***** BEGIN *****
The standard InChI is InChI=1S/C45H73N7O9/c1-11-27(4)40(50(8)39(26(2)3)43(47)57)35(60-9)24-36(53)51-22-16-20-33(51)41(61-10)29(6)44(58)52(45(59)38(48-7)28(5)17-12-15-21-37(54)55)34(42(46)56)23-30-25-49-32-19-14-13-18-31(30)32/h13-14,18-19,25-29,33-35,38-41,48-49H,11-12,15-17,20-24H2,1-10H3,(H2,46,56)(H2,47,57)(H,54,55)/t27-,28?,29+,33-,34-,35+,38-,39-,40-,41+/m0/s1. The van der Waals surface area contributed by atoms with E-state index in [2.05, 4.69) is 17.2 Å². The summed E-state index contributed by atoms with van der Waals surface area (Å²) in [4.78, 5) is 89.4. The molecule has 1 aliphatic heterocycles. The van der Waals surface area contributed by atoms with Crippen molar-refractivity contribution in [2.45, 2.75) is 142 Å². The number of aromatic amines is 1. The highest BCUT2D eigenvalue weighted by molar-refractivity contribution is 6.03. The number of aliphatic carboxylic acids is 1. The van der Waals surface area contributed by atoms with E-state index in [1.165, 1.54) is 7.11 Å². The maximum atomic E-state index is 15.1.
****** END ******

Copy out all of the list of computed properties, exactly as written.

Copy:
The standard InChI is InChI=1S/C45H73N7O9/c1-11-27(4)40(50(8)39(26(2)3)43(47)57)35(60-9)24-36(53)51-22-16-20-33(51)41(61-10)29(6)44(58)52(45(59)38(48-7)28(5)17-12-15-21-37(54)55)34(42(46)56)23-30-25-49-32-19-14-13-18-31(30)32/h13-14,18-19,25-29,33-35,38-41,48-49H,11-12,15-17,20-24H2,1-10H3,(H2,46,56)(H2,47,57)(H,54,55)/t27-,28?,29+,33-,34-,35+,38-,39-,40-,41+/m0/s1. The van der Waals surface area contributed by atoms with E-state index in [2.05, 4.69) is 17.2 Å². The summed E-state index contributed by atoms with van der Waals surface area (Å²) in [4.78, 5) is 89.4. The molecule has 1 aliphatic heterocycles. The van der Waals surface area contributed by atoms with Crippen molar-refractivity contribution in [2.45, 2.75) is 142 Å². The number of aromatic amines is 1. The highest BCUT2D eigenvalue weighted by molar-refractivity contribution is 6.03. The number of aliphatic carboxylic acids is 1. The van der Waals surface area contributed by atoms with E-state index in [1.165, 1.54) is 7.11 Å². The maximum atomic E-state index is 15.1.